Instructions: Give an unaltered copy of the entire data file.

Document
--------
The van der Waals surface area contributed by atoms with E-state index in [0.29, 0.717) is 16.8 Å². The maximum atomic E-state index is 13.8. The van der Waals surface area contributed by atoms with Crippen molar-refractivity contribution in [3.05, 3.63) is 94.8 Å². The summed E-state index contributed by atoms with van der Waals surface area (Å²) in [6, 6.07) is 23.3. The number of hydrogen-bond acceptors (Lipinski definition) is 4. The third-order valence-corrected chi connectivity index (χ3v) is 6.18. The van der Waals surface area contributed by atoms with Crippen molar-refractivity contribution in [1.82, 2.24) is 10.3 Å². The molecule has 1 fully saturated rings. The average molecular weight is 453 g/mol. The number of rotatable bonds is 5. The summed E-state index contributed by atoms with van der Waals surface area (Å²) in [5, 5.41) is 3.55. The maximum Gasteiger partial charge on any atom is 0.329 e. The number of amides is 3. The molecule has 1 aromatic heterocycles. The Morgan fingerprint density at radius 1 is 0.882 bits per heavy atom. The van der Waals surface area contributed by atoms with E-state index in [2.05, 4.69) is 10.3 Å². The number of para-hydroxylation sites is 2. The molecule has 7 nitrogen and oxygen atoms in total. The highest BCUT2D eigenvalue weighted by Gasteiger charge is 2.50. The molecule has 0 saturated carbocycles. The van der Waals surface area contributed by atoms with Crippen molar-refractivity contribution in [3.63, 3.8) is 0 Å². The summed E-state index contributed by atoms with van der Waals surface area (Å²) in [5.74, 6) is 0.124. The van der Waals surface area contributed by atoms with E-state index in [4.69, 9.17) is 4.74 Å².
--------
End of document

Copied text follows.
The van der Waals surface area contributed by atoms with E-state index in [0.29, 0.717) is 16.8 Å². The maximum atomic E-state index is 13.8. The van der Waals surface area contributed by atoms with Crippen molar-refractivity contribution in [3.05, 3.63) is 94.8 Å². The summed E-state index contributed by atoms with van der Waals surface area (Å²) in [6, 6.07) is 23.3. The number of hydrogen-bond acceptors (Lipinski definition) is 4. The third-order valence-corrected chi connectivity index (χ3v) is 6.18. The van der Waals surface area contributed by atoms with Crippen molar-refractivity contribution in [1.82, 2.24) is 10.3 Å². The molecule has 1 fully saturated rings. The average molecular weight is 453 g/mol. The number of rotatable bonds is 5. The summed E-state index contributed by atoms with van der Waals surface area (Å²) in [5, 5.41) is 3.55. The maximum Gasteiger partial charge on any atom is 0.329 e. The number of amides is 3. The molecule has 1 aromatic heterocycles. The Morgan fingerprint density at radius 1 is 0.882 bits per heavy atom. The van der Waals surface area contributed by atoms with E-state index in [2.05, 4.69) is 10.3 Å². The number of para-hydroxylation sites is 2. The molecule has 7 nitrogen and oxygen atoms in total. The highest BCUT2D eigenvalue weighted by Gasteiger charge is 2.50. The molecule has 0 saturated carbocycles. The van der Waals surface area contributed by atoms with Crippen molar-refractivity contribution in [3.63, 3.8) is 0 Å². The summed E-state index contributed by atoms with van der Waals surface area (Å²) in [5.74, 6) is 0.124. The van der Waals surface area contributed by atoms with E-state index in [4.69, 9.17) is 4.74 Å².